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This article in CS

  1. Vol. 43 No. 6, p. 2142-2147
     
    Received: July 6, 2002
    Published: Nov, 2003


    * Corresponding author(s): yaqian@lamar.colostate.edu
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doi:10.2135/cropsci2003.2142

Cold Hardiness of Saltgrass Accessions

  1. M. A. Shahba,
  2. Y. L. Qian *,
  3. H. G. Hughes,
  4. D. Christensen and
  5. A. J. Koski
  1. Department of Horticulture and Landscape Architecture, Colorado State University, Fort Collins, CO 80523-1173

Abstract

Freezing tolerance is an environmental adaptation that significantly influences plant geographical distribution. Since differences in winter survival among saltgrass ecotypes have been observed in the field at Fort Collins, CO, the objective of this study was to determine the relative freezing tolerance, seasonal changes in the freezing tolerance, and winter survival of six accessions of saltgrass [Distichlis spicata var. stricta (L.) Greene]. Saltgrass accessions A65 and A29 were originally collected from Denver, CO, while C66 was from Humbolt Sink, NV, 32 from Wanship, UT, 55 from Hereford and 48 from Farmingdale, SD. These accessions were established in a field nursery at Fort Collins, CO. Rhizomes were sampled at monthly intervals from October 1999 through April 2000 and from October 2000 through April 2001 and subjected to laboratory freezing tests. Cold hardiness of the saltgrass accessions increased gradually during the fall with maximum hardiness occurring at midwinter. During midwinter, freezing tolerance was significantly different among accessions. Ranking of accessions for subfreezing temperature resulting in 50% mortality [LT50 (°C)] during January 2000 was A29 = 48 (−20.0) < 55 (−17.0) ≤ 32 (−15.5) ≤ A65 = C66 (−14.0). In January 2001, they were ranked with 48 = 55 (−26.0) < A65 = 32 (−23.0) < A29 (−20.0) = C66 (−18.5). In December and January sampling dates of the first season, accessions A29, 48, and 55 exhibited the highest relative regrowth when exposed to temperatures ≈ −20.0°C. In midwinter of the second season, accession 55 showed the highest regrowth after being subjected to temperatures ≈ −25.0°C. Accession C66 had the lowest regrowth potential after freezing treatments in both seasons. Winter survival in the field correlated negatively with LT50 value, with accessions 48, A29, and 55 demonstrating greater winter survival while C66 had the lowest percentage survival. The difference in freezing tolerance among accessions is in part associated with their origin-inherited adaptation. This information is useful for defining the potential adaptation range of saltgrass and in saltgrass breeding projects to select and develop freezing tolerant saltgrass.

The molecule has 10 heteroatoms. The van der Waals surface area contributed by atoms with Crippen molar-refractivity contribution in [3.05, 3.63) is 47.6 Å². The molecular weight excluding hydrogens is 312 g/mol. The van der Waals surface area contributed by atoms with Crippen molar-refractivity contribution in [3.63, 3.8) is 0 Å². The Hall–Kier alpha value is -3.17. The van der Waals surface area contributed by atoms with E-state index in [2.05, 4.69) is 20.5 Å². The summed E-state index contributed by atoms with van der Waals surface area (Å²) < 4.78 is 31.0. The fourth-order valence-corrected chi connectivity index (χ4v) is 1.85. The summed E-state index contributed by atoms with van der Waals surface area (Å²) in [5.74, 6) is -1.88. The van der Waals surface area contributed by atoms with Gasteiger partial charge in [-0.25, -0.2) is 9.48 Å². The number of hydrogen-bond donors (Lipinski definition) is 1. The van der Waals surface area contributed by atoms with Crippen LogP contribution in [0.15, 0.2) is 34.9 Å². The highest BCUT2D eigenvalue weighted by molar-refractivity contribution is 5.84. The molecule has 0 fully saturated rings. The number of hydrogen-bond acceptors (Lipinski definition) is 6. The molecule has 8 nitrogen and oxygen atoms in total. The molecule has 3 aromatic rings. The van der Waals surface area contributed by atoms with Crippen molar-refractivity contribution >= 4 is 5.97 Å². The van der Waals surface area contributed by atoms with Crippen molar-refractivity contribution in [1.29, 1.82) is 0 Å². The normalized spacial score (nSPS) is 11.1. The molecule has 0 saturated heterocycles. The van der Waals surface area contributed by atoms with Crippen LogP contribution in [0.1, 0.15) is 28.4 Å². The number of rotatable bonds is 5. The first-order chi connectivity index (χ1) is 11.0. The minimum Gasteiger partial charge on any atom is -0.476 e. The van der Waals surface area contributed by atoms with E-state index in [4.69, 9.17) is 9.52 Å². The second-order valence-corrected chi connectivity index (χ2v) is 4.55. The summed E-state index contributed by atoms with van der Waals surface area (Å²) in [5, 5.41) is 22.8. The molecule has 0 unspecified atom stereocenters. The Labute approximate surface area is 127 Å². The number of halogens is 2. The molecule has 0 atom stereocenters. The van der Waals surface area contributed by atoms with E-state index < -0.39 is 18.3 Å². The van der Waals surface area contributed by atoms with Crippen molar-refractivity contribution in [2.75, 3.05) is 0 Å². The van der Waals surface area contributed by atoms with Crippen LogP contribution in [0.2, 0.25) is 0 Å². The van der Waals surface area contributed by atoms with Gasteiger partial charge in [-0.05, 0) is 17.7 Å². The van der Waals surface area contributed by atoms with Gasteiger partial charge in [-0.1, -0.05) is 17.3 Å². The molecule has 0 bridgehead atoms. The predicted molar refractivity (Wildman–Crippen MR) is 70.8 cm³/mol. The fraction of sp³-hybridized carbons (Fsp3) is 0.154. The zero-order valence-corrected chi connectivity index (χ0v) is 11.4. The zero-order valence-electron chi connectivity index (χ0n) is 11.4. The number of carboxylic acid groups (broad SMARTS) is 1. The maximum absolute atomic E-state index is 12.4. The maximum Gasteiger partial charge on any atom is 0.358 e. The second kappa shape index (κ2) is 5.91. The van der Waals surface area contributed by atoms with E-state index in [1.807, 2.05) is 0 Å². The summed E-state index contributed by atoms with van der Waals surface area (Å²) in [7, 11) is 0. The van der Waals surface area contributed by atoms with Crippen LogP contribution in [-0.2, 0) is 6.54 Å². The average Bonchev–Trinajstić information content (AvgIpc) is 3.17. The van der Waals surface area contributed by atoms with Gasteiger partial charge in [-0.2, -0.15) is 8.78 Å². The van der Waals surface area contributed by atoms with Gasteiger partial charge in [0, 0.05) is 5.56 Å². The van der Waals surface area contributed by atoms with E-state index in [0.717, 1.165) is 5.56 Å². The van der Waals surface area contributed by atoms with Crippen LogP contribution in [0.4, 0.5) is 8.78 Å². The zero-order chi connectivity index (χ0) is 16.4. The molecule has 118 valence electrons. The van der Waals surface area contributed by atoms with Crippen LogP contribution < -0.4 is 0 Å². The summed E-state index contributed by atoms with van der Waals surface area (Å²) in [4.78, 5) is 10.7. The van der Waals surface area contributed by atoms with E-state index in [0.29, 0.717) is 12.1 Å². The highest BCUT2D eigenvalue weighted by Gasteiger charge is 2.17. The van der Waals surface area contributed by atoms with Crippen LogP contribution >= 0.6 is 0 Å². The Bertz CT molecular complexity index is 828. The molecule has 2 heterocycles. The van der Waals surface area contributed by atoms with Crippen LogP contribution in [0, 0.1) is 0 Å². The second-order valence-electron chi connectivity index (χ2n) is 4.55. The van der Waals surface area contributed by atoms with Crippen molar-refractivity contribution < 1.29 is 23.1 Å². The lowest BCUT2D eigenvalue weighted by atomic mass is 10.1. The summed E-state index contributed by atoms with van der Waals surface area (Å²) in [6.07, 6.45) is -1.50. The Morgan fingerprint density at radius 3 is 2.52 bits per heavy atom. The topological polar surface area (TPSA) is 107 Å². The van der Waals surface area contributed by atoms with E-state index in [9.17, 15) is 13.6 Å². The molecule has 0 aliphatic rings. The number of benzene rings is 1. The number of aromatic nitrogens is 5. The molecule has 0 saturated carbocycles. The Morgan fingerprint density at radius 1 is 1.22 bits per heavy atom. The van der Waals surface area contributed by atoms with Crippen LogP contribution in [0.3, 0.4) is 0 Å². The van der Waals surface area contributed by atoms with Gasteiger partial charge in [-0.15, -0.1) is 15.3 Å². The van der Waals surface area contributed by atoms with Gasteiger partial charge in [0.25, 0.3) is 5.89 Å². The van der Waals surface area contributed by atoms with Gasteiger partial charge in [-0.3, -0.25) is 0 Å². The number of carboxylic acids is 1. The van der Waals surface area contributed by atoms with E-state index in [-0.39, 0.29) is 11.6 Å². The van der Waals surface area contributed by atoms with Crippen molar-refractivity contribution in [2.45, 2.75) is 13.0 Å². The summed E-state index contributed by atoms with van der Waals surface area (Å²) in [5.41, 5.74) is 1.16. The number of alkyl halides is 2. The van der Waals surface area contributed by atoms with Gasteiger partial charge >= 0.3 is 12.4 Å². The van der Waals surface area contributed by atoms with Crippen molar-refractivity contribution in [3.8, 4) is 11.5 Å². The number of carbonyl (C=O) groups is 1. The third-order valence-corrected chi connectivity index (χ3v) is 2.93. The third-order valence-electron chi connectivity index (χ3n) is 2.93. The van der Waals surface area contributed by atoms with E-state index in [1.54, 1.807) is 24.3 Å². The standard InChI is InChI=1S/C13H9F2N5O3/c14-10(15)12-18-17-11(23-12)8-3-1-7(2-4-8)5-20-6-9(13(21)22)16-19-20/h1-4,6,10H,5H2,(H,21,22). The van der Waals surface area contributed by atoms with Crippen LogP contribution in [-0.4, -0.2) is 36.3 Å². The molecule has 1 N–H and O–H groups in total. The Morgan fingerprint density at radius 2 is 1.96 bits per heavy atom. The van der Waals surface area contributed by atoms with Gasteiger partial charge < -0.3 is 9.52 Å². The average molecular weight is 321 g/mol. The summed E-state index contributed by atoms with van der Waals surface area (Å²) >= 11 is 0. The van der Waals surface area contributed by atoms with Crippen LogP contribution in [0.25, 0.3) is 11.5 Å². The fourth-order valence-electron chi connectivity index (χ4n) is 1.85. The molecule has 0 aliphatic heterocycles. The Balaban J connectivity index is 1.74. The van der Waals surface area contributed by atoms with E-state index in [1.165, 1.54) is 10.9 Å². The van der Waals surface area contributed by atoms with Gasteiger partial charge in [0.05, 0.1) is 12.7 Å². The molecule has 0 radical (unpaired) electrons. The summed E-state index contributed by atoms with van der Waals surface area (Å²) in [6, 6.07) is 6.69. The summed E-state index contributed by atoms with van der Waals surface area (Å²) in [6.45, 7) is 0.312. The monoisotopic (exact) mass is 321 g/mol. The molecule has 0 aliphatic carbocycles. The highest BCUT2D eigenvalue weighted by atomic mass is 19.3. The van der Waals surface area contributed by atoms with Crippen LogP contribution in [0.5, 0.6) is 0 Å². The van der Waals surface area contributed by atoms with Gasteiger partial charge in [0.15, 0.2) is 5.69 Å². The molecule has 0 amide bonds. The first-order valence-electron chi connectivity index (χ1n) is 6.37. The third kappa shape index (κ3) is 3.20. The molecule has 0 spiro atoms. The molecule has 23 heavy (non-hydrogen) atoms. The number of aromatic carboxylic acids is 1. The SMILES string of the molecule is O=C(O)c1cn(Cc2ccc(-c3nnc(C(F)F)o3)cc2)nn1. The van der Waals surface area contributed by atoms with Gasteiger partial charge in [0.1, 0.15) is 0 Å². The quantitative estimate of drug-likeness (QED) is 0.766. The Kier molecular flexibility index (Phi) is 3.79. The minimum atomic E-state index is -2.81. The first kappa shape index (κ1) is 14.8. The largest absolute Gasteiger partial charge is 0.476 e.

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Copyright © 2003. Crop Science Society of AmericaCrop Science Society of America

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